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Jumbo Glacier, British Columbia

From Wikipedia, the free encyclopedia

Jumbo Glacier
Jumbo Glacier Mountain Resort Municipality
Location of Jumbo Glacier, British Columbia
Location of Jumbo Glacier, British Columbia
Coordinates: 50°24′30″N 116°34′00″W / 50.40833°N 116.56667°W / 50.40833; -116.56667
ProvinceBritish Columbia
RegionEast Kootenay
IncorporatedFebruary 19, 2013[1]
 • MayorGreg Deck[1]
 • Governing bodyJumbo Glacier Mountain
Resort Municipal Council
 • MPWayne Stetski
 • MLANorm Macdonald
1,700 m (5,600 ft)
 • Total0
Time zoneUTC-7 (Mountain Standard (MST))
 • Summer (DST)UTC-6 (Mountain Daylight (MDT))
WaterwaysJumbo Creek
WebsiteOfficial website

Jumbo Glacier, also known as Jumbo, is a mountain resort municipality within the Regional District of East Kootenay in southeast British Columbia, Canada. It is approximately 55 km (34 mi) west of Invermere[1] near the Commander Glacier and around the headwaters of Jumbo Creek in the Purcell Range of the Columbia Mountains.[2]

Jumbo Glacier was planned to be a year-round skiing mountain resort developed in three phases at an estimated cost of $450 million.[1] The future resort development had been the subject of controversy as a result of public opposition from the residents of the region, the Lower Kootenay First Nation and the Sinixt Nation for political, economic, and environmental reasons.[3][4] It is the subject of the documentary, Jumbo Wild, by Patagonia and Sweetgrass Productions.[5]

In January 2020, a plan to designate the area as Indigenous Protected and Conserved Area was revealed instead and the remaining interest of the company formed to develop the ski resort was bought out, ultimately cancelling the development of the resort.


Jumbo Mountain and its glacier were named after a mining claim established on nearby Toby Creek in 1890. The stakeholders hoped it would be a large, productive mine, and named it after Jumbo, P. T. Barnum's popular performing elephant. Although the mine was productive for several years, it did not last into the 20th century.[6]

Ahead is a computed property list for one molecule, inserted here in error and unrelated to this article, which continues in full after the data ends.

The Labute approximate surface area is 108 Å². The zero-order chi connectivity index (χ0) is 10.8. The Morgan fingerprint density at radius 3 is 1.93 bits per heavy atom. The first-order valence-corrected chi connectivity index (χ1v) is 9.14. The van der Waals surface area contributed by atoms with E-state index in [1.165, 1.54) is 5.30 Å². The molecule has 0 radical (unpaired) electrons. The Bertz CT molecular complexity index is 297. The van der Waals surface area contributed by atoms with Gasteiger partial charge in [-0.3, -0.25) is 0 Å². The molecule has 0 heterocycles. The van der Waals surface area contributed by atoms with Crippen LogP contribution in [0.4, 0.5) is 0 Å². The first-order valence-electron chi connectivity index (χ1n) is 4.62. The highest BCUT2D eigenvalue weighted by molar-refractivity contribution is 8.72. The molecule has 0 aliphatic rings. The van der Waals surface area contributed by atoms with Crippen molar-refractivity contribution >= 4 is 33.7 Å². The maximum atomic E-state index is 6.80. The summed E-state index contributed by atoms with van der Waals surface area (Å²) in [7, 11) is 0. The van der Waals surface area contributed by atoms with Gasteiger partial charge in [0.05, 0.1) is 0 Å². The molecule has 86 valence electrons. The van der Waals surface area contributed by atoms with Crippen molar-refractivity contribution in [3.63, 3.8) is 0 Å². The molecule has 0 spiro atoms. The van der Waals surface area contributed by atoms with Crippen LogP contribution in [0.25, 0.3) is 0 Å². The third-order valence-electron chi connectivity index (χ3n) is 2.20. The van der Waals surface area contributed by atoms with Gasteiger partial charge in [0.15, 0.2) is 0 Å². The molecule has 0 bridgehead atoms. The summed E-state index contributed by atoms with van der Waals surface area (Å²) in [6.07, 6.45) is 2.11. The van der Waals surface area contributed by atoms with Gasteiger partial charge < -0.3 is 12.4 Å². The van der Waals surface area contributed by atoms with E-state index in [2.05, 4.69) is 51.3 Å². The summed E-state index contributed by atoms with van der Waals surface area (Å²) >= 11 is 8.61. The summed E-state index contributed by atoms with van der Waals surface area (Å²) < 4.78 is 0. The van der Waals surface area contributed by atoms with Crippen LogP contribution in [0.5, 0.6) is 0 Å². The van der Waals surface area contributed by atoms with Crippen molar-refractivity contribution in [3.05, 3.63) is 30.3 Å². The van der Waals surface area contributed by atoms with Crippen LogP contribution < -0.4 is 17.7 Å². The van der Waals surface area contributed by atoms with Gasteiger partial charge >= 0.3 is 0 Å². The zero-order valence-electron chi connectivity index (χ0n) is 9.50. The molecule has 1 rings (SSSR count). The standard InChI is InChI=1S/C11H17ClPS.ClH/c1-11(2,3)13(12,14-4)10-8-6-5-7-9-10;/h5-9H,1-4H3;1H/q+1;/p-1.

The idea of developing a recreational resort in the Jumbo Valley was first presented to the British Columbia government in 1990 by a consortium of investors called Glacier Resorts Ltd.[7] In 1993, the proposal was approved for further consultation and review, including preparation of environmental impact assessments. These were not completed until 2004. The same year, representatives from the Ktunaxa Nation went public with concerns about the proposal, specifically about its impact on grizzly bears and other wildlife. Opposition to the project grew, resulting in a 2010 protest in Victoria, the provincial capital.[7] The proposal process continued, and over the next two years final approvals were granted. Letters patent to incorporate Jumbo Glacier as a municipality was approved by order in council on November 19, 2012.[2] Its formal date of incorporation was February 19, 2013.[1]


The Government of British Columbia appointed Jumbo Glacier's first municipal council for a term beginning February 19, 2013, its official incorporation date, and ending November 30, 2014, at which point local governance will align with the province's general municipal election cycle. Despite not yet having any residents, the first municipal council consisted of a mayor, Greg Deck of Radium Hot Springs, and two councillors, Nancy Hugunin of Fairmont Hot Springs and Steve Ostrander of Invermere. Phil Taylor of Golden was appointed the municipality's interim chief officer to serve in advance of the official incorporation date until the first municipal council meeting.[1][8]

Proposed development

The approved resort proposal would have involved over $450 million in new construction and a major new road into the remote area. Pheidias Project Management Corporation of Vancouver headed the development plans. The new resort was planned to include 1,360 residential units, two hotels, 23 lifts and gondolas, and a village centre with retail stores and amenities.[9] Construction was planned to be completed by 2015,[9] but the environmental assessment certificate expired before construction had begun.[10]

See also


  1. ^ a b c d e f Government of British Columbia: 2012
  2. ^ a b GeoBC
  3. ^ MacLeod: 2012
  4. ^ piq-s-mx-ikn - Jumbo Glacier
  5. ^ "Keep Jumbo Wild -". Patagonia. Retrieved 2015-11-13.
  6. ^ Boles, pg. 140
  7. ^ a b CBC
  8. ^ Rooney
  9. ^ a b ESPN
  10. ^

External links

This page was last edited on 24 October 2020, at 03:32
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